At the polls earlier this month, Tony Blair saw his majority in the House of Commons reduced from 161 to 67 seats. Though the Conservatives captured 33 seats, Michael Howard, the party leader, felt compelled to announce his resignation. Howard genuinely believed that he could have defeated Blair’s “new” Labour. He was wrong and his departure, once again, raises some important questions: What do the Tories stand for? What should they stand for? What does it mean to be a conservative in the 21st century? Answers to those questions will be crucial for Britain and for Europe alike.
A quarter of a century ago, Britain saw the rise of one the world’s most consequential politicians — Margaret Thatcher. Thatcher’s radical vision of free markets, limited government, and individual freedom changed Britain and continues to change Europe. Continental nations, beset by deep structural problems arising out of their overgenerous welfare states, look enviously at Britain’s relatively high economic growth, low unemployment, and rising standard of living. Though they denounce the “Anglo‐Saxon” way of life in public, the European socialists continue, however cautiously, to privatize state companies and liberalize the labor markets.
Paradoxically, in the Conservative party, Thatcher’s legacy seems more uncertain. Their spectacular loss to Labour in 1997 convinced the Tories that their reformist zeal went too far. That was exactly the wrong lesson to learn from Tony Blair’s rise to power. Blair adopted much of Thatcherism as his own and even extended it, however tentatively, to education and healthcare. Thatcherism was now the new mainstream and the Tory party had no new ideas to offer. Therefore, a succession of Tory leaders, Howard being the latest, decided to “out‐Labour” Labour. Not only have the Tories adopted many of Labour’s fiscal policies, but they opposed some of Blair’s market‐friendly reforms, such as the introduction of the university tuition fees. But, as the Tory’s third successive defeat shows, that was a disastrous electoral strategy.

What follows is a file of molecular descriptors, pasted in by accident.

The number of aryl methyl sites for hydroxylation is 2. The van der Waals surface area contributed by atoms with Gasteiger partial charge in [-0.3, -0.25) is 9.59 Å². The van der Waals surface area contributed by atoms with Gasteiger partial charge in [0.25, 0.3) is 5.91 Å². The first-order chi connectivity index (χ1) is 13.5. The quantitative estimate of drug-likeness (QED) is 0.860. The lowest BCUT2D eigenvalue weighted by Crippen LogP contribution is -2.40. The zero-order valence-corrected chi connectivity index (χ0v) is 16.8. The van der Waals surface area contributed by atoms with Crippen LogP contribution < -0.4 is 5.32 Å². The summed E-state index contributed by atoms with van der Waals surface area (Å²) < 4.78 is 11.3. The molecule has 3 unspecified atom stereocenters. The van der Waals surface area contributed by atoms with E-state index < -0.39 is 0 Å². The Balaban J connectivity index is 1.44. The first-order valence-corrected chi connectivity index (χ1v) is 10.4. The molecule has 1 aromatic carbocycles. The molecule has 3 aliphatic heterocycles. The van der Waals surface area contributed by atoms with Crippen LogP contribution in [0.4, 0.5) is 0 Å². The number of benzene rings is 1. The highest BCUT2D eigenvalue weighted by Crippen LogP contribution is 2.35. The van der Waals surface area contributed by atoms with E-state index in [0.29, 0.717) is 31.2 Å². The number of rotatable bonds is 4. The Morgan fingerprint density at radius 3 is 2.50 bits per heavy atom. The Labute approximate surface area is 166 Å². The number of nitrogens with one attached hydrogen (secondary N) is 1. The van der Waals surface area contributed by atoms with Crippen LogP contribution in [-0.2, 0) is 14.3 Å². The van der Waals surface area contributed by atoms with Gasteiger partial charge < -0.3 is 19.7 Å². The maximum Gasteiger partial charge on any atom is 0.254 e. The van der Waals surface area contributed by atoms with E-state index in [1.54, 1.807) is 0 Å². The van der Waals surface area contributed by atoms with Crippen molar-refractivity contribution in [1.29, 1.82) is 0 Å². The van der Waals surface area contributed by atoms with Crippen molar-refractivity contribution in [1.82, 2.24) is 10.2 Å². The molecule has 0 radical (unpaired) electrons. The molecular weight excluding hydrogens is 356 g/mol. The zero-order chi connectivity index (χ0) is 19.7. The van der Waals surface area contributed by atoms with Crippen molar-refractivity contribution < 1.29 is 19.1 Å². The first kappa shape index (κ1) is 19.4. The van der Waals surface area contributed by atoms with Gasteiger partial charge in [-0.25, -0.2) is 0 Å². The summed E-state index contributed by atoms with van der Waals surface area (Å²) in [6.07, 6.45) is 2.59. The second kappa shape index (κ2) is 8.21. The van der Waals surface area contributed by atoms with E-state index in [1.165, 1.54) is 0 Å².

The Conservative Party needs an intellectual revival. It needs to address the persisting problems of Britain’s soviet‐styled healthcare system, the declining quality of education, the rapidly rising tax burden, an over‐regulated economy, the growing national debt and an ever‐more interfering nanny‐state. The Labour Party may have accepted macroeconomic liberalism, but its appetite for micro‐management remains undiminished. Simply put, the Tories have to provide a coherent alternative to Labour and that alternative is called “choice.”
The philosophy of choice is unintrusive. Instead of forcing everyone to comply with one set of values — in Britain’s case the values of 37 percent of the 61 percent of eligible voters who cast their ballots last Thursday — the politics of choice would allow every Briton to live his life in accordance with his wishes. It would allow him to send his child to a school of his choosing, get timely medical help from a doctor he knows and trusts, and keep more of his hard‐earned wages out of the taxman’s hands.
The politics of choice would put Labour in a difficult position. The Labour Party would either have to embark on a reformist course, thus alienating its socialist base, or come out against freedom to choose. Yet freedom is the most British of values. It has permeated the history of that island nation from the time of the Magna Carta, through the execution of King Charles, through the wars against Napoleon and Hitler, right up to the struggle against home‐grown socialism in the 1980s.
The politics of choice would also contribute toward solving the Tory’s European conundrum. At the moment, it is all too easy for Mr. Blair to paint the Conservatives as a group of reactionary “little Englanders,” bent on withdrawing from the European Union. A choice‐based Tory party would be more believable when arguing that their opposition to the centralization of economic and political decision‐making in Brussels is based not on nationalism and isolationism, but on Britain’s wish to preserve freedoms unknown on the European continent. Moreover, the politics of choice would underline the contrast between those members of the EU who wish to move ahead and those EU members who prefer to remain wedded to the past.
History shows that the Conservative Party, led by a courageous leader, can change Britain and, indeed, the world. Britain is a fertile ground for the politics of choice. It is the birthplace of both the classical liberalism of Adam Smith and the modern conservatism of Margaret Thatcher. Many Britons continue to value freedom and wish to see it protected from interference, be it from Westminster or Brussels. What they need now is for the next Tory leader to set a choice‐based reform agenda not just for Britain, but also for the whole of the European continent.